Magnetic view

Leicester University has beaten off more than 80 competitors for NASA funding to develop an X-ray telescope that could be used on the Moon.

In collaboration with scientists from the US and the Czech Republic, the team will use the grant for a technical feasibility study for the Magnetosheath Explorer in X-rays (MagEX) telescope.

This will be used to investigate the magnetosheath, the magnetic shield that protects the Earth from solar wind, a stream of electrically charged particles emitted by the Sun that can harm humans because of its radioactivity.

When the particles strike the magnetosheath — a mixture of neutral particles and ionised plasmas — it glows in X-rays that would be invisible to the naked eye, but would be detectable by the lunar telescope.

‘MagEX will be unique in that it will be able to view our Earth’s entire magnetosheath for the first time,’ said Dr Steven Sembay, Leicester’s lead scientist. ‘We will be able to look at the whole dynamic picture of how the solar wind is interacting with our magnetosheath.’

Existing methods of studying the magnetosheath only give a partial picture because instruments are put out into space for in situ point measurement, which means measurements of the particle radiation from the Sun are taken only as they pass the instrument.

At less than 1m high and with a weight of 20kg-40kg, the telescope would be compact enough for an astronaut to unpack and install on to the Moon, said Sembay. To enable the telescope to see X-rays, technology such as micropore optics and sensors such as charged coupled devices (CCDs) are being investigated.

‘You image X-rays by designing something that allows them to deflect off a small angle,’ said Sembay. ‘This telescope uses what is called a micropore optic, a similar structure to what crustaceans such as lobsters use to image things.

‘The X-rays come along, they bounce off the side of the wall of the optic and are brought into focus, and this can be made quite compact and the mirror can be made out glass, but it is not a lens in the conventional sense. The actual focusing is done through the holes in the micropore plate, not through the lens, like you do in optical imaging. We will probably also use CCDs for the detector, which are sensitive to X-rays.’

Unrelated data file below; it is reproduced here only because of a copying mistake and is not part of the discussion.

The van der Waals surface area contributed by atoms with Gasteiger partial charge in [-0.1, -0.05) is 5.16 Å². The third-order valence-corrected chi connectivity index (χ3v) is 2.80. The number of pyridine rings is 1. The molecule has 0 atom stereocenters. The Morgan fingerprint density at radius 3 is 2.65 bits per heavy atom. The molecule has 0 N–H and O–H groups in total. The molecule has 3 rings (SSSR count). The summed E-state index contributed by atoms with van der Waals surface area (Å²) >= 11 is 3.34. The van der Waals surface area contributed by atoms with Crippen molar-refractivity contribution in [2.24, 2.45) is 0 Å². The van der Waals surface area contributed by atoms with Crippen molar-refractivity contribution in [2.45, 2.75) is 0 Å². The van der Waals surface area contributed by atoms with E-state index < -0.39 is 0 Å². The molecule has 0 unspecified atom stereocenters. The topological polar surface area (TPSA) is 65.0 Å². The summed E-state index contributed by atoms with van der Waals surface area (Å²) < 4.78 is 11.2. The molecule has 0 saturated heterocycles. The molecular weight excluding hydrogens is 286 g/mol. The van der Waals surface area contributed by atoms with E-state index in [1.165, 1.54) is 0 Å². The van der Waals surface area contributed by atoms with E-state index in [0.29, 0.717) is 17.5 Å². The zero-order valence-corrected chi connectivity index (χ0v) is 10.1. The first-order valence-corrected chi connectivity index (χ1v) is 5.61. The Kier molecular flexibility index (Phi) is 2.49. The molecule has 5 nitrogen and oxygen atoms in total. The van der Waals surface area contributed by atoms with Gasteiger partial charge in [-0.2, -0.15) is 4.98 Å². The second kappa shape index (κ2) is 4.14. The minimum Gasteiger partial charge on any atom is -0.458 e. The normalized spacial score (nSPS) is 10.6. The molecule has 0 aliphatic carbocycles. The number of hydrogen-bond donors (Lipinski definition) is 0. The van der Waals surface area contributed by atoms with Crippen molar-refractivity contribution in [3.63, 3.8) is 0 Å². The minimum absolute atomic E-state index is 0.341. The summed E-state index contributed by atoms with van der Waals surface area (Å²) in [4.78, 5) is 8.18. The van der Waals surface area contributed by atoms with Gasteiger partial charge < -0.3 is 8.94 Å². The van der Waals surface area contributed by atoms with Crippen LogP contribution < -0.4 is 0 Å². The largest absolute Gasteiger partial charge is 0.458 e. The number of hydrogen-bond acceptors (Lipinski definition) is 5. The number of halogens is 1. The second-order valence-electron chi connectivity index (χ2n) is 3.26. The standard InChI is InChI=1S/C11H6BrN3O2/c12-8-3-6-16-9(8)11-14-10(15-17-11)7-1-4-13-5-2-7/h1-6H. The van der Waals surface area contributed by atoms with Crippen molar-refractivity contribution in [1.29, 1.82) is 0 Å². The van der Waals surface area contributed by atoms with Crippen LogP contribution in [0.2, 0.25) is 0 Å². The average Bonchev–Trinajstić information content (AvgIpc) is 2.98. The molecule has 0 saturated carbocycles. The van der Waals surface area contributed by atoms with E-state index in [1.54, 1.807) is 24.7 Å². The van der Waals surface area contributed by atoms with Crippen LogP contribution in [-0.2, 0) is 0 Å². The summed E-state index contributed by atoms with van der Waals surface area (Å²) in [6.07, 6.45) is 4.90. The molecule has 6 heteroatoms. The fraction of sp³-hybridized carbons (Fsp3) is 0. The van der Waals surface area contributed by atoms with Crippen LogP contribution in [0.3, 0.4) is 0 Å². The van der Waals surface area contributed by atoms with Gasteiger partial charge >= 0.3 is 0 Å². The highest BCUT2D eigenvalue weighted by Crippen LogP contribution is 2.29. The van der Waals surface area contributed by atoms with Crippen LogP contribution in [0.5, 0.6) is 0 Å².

Like a digital camera, the telescope will take an image, which gets downloaded to the Earth frame by frame. Each image is encoded with information about the strength of each X-ray’s energy.

Sembay suggested two possible power sources for the telescope. ‘In the Apollo programme they used radiothermal isotope generators, a lump of radioactive material which through its heat was used to generate electrical power. We might use something like that or we might have to use solar cells and battery power,’ he said.

The Moon was chosen as the platform for the telescope because of its stability (it maintains the same face to the Earth as it orbits), it is the right distance from the magnetosheath to allow a full view, and because of the lunar temperature.

‘Most of the interesting measurements will be done in the lunar nights, which means the temperatures are very cold. That helps because the instruments we use are best operating at very cold temperatures. For example, the best range for CCDs is about -100ºC to about -120ºC.

‘We still have to work out what we can do in the lunar day, but we get a minimum of 14 days of lunar night a month, and that’s very high and very good,’ said Sembay.

According to Sembay, not much is known about the physics of the magnetosheath, which is a non-static structure that becomes compressed and distorted under the pressure of the solar wind. A visual depiction of the magnetosheath would show the area surrounding the side of the Earth facing the Sun being compressed by the solar wind, and the rest of the magnetosheath being pushed in the opposite direction.

‘The solar wind pressure can vary quite remarkably and the whole magnetic structure will contract and expand on short time- scales of a few hours or much less. If it wasn’t for the solar wind, the magnetic structure would be almost symmetrical,’ said Sembay.